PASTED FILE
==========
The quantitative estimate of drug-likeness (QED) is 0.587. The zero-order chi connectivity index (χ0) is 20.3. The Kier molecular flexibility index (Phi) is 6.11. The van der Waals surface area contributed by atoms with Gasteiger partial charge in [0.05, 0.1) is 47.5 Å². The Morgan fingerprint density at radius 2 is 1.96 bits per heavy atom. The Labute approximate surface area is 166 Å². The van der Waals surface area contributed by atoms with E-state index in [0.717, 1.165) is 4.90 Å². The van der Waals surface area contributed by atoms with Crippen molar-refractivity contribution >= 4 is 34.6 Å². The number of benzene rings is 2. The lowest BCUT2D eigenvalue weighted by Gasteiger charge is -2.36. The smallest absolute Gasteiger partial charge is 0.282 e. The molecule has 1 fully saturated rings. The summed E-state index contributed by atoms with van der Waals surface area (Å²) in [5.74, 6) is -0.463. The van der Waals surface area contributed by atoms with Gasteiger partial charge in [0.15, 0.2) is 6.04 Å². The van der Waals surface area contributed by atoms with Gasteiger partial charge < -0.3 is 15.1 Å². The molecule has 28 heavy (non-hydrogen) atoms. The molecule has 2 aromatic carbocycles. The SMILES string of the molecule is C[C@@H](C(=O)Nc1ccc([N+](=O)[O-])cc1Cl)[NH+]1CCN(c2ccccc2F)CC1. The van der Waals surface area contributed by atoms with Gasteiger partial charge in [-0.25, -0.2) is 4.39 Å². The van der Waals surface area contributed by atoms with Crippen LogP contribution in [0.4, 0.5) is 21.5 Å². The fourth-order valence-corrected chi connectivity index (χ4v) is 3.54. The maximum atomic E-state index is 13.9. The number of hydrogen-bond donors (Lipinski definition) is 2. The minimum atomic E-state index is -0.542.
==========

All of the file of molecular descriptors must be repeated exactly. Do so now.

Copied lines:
The quantitative estimate of drug-likeness (QED) is 0.587. The zero-order chi connectivity index (χ0) is 20.3. The Kier molecular flexibility index (Phi) is 6.11. The van der Waals surface area contributed by atoms with Gasteiger partial charge in [0.05, 0.1) is 47.5 Å². The Morgan fingerprint density at radius 2 is 1.96 bits per heavy atom. The Labute approximate surface area is 166 Å². The van der Waals surface area contributed by atoms with E-state index in [0.717, 1.165) is 4.90 Å². The van der Waals surface area contributed by atoms with Crippen molar-refractivity contribution >= 4 is 34.6 Å². The number of benzene rings is 2. The lowest BCUT2D eigenvalue weighted by Gasteiger charge is -2.36. The smallest absolute Gasteiger partial charge is 0.282 e. The molecule has 1 fully saturated rings. The summed E-state index contributed by atoms with van der Waals surface area (Å²) in [5.74, 6) is -0.463. The van der Waals surface area contributed by atoms with Gasteiger partial charge in [0.15, 0.2) is 6.04 Å². The van der Waals surface area contributed by atoms with Gasteiger partial charge < -0.3 is 15.1 Å². The molecule has 28 heavy (non-hydrogen) atoms. The molecule has 2 aromatic carbocycles. The SMILES string of the molecule is C[C@@H](C(=O)Nc1ccc([N+](=O)[O-])cc1Cl)[NH+]1CCN(c2ccccc2F)CC1. The van der Waals surface area contributed by atoms with Gasteiger partial charge in [-0.25, -0.2) is 4.39 Å². The van der Waals surface area contributed by atoms with Crippen LogP contribution in [0.4, 0.5) is 21.5 Å². The fourth-order valence-corrected chi connectivity index (χ4v) is 3.54. The maximum atomic E-state index is 13.9. The number of hydrogen-bond donors (Lipinski definition) is 2. The minimum atomic E-state index is -0.542.